Home >News >India >COVID-19 reinfection: Bengaluru woman tests positive for coronavirus again in a month

A woman was infected with the coronavirus after recovering from an initial bout in July in what doctors claimed to be the first case showing that re-infection may occur within a few months.

The 27-year-old woman from Bengaluru has tested positive again nearly a month after she was treated and discharged from hospital, Fortis Hospital confirmed on Sunday. This is the first confirmed case of COVID-19 reinfection in Bengaluru, the Fortis Hospital said.

Dr Pratik Patil, consultant, infectious diseases, Fortis Hospital, Bannerghatta Road, said, "In the first week of July, the patient was symptomatic (fever, cough and sore throat) and was tested positive. She was admitted to the hospital and recovered well."

"A repeat test was conducted on her, which turned out to be negative, post which she was discharged on July 24. However, nearly after one month, in the last week of August, she developed mild symptoms again and has been tested positive again. Both times she did not have severe disease," he added.

"This is possibly the first reported case of COVID reinfection in Bengaluru. Normally, in case of infection, the COVID Immunoglobulin G antibody is tested positive after 2-3 weeks of infection, however in this patient, the antibody has been tested negative, which means she did not develop immunity after infection," Patil said

World's first COVID-19 reinfection was reported in Hong Kong on August 24. Telangana health minister Eatala Rajender earlier said there were two cases of coronavirus reinfection in the state. Two days ago, a doctor in Mumbai tested positive for the second time after a gap of two months.

Indian Council of Medical Research earlier said there is "no need to be alarmed immensely" over the reinfection case of COVID-19 reported in Hong Kong, but at the same time maintained that it is not yet known how long the immunity lasts in case of coronavirus.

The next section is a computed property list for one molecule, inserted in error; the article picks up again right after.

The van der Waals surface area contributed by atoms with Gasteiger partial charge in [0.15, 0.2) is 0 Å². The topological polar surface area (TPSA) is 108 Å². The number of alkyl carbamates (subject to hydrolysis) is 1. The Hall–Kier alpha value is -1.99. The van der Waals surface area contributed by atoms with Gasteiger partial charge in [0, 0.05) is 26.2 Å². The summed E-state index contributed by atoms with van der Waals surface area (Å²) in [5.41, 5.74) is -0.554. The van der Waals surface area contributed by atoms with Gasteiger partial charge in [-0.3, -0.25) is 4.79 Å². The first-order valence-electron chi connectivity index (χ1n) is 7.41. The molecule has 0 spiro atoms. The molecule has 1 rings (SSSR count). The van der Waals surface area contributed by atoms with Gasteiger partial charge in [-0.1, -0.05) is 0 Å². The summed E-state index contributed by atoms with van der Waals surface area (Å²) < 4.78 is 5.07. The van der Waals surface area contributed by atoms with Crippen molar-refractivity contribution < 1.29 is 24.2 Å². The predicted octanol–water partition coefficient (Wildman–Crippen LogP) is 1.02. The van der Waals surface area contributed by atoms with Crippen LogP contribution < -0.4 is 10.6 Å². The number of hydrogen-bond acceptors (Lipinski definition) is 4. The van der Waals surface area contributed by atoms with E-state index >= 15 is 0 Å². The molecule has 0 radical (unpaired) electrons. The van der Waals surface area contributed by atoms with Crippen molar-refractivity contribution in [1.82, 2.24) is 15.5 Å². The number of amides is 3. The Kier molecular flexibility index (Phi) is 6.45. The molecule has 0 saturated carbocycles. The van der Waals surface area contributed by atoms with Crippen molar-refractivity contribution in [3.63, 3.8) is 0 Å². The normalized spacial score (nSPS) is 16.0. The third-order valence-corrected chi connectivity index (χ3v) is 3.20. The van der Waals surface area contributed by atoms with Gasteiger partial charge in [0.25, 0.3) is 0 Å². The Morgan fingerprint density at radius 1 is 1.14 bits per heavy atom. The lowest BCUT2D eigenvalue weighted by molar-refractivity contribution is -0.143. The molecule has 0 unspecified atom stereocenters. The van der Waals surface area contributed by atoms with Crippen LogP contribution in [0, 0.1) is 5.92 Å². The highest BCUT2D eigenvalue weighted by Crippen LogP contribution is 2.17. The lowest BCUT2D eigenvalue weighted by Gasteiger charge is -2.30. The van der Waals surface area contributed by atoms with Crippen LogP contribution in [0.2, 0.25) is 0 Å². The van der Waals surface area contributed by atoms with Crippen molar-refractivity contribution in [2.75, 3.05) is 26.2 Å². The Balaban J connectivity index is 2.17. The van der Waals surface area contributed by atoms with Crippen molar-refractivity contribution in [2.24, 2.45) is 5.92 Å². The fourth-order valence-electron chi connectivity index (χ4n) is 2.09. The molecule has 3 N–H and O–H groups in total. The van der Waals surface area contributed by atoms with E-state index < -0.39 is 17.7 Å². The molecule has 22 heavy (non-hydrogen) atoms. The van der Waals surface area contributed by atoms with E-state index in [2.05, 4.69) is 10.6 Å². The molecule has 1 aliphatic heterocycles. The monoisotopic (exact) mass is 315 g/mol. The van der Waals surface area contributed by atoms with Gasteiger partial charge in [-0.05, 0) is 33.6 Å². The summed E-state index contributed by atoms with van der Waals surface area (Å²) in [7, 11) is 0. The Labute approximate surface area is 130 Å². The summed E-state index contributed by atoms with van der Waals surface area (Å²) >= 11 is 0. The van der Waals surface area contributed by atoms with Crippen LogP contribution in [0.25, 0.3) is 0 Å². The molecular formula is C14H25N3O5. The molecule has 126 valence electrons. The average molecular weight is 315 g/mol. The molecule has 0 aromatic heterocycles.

"We have read with interest the reports of reinfection in one case in Hong Kong. We are learning more and more about the disease as we go ahead. It can depend on several factors, one can be related to the patient itself, how is his immunity, how was his immune status, was it compromised. It can also depend upon the virus, whether the virus has mutated or turned virulent," said ICMR director-general Balram Bhargava.

"We need to find out how long the immunity lasts. We need to closely follow it up, but at the same time we don't need to be alarmed immensely about it," Bhargava added.

Health experts generally believe people who had COVID-19 will have some immunity against a repeat infection. But they don't know how much protection, or how long it would last. This is important because if immunity wears off, it could pose a challenge for vaccines. Some experts say booster shots may be needed.

India’s COVID-19 tally of cases went past 41 lakh with a record 90,632 people being infected in a day, according to the data released by Union health ministry. The total number of coronavirus cases mounted to 41,13,811, while the death toll climbed to 70,626.

Subscribe to Mint Newsletters
* Enter a valid email
* Thank you for subscribing to our newsletter.

Never miss a story! Stay connected and informed with Mint. Download our App Now!!

Edit Profile
My ReadsRedeem a Gift CardLogout